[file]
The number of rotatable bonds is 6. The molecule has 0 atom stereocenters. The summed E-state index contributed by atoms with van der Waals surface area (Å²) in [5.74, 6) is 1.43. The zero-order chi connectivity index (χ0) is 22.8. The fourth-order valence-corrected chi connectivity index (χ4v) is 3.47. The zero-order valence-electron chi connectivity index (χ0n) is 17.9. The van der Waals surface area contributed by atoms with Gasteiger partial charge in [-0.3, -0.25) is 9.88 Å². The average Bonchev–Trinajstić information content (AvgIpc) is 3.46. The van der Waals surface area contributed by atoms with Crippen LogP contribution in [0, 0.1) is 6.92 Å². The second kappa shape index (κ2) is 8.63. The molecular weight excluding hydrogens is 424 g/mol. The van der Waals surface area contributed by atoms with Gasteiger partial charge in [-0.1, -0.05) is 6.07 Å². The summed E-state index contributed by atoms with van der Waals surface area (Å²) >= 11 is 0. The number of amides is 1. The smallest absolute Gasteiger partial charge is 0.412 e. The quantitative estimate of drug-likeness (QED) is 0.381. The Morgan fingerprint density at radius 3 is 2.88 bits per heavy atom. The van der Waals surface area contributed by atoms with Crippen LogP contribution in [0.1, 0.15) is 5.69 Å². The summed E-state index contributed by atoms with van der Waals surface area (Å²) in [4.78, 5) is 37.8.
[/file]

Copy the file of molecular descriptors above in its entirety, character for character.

The number of rotatable bonds is 6. The molecule has 0 atom stereocenters. The summed E-state index contributed by atoms with van der Waals surface area (Å²) in [5.74, 6) is 1.43. The zero-order chi connectivity index (χ0) is 22.8. The fourth-order valence-corrected chi connectivity index (χ4v) is 3.47. The zero-order valence-electron chi connectivity index (χ0n) is 17.9. The van der Waals surface area contributed by atoms with Gasteiger partial charge in [-0.3, -0.25) is 9.88 Å². The average Bonchev–Trinajstić information content (AvgIpc) is 3.46. The van der Waals surface area contributed by atoms with Crippen LogP contribution in [0, 0.1) is 6.92 Å². The second kappa shape index (κ2) is 8.63. The molecular weight excluding hydrogens is 424 g/mol. The van der Waals surface area contributed by atoms with Gasteiger partial charge in [-0.1, -0.05) is 6.07 Å². The summed E-state index contributed by atoms with van der Waals surface area (Å²) >= 11 is 0. The number of amides is 1. The smallest absolute Gasteiger partial charge is 0.412 e. The quantitative estimate of drug-likeness (QED) is 0.381. The Morgan fingerprint density at radius 3 is 2.88 bits per heavy atom. The van der Waals surface area contributed by atoms with Crippen LogP contribution in [0.1, 0.15) is 5.69 Å². The summed E-state index contributed by atoms with van der Waals surface area (Å²) in [4.78, 5) is 37.8.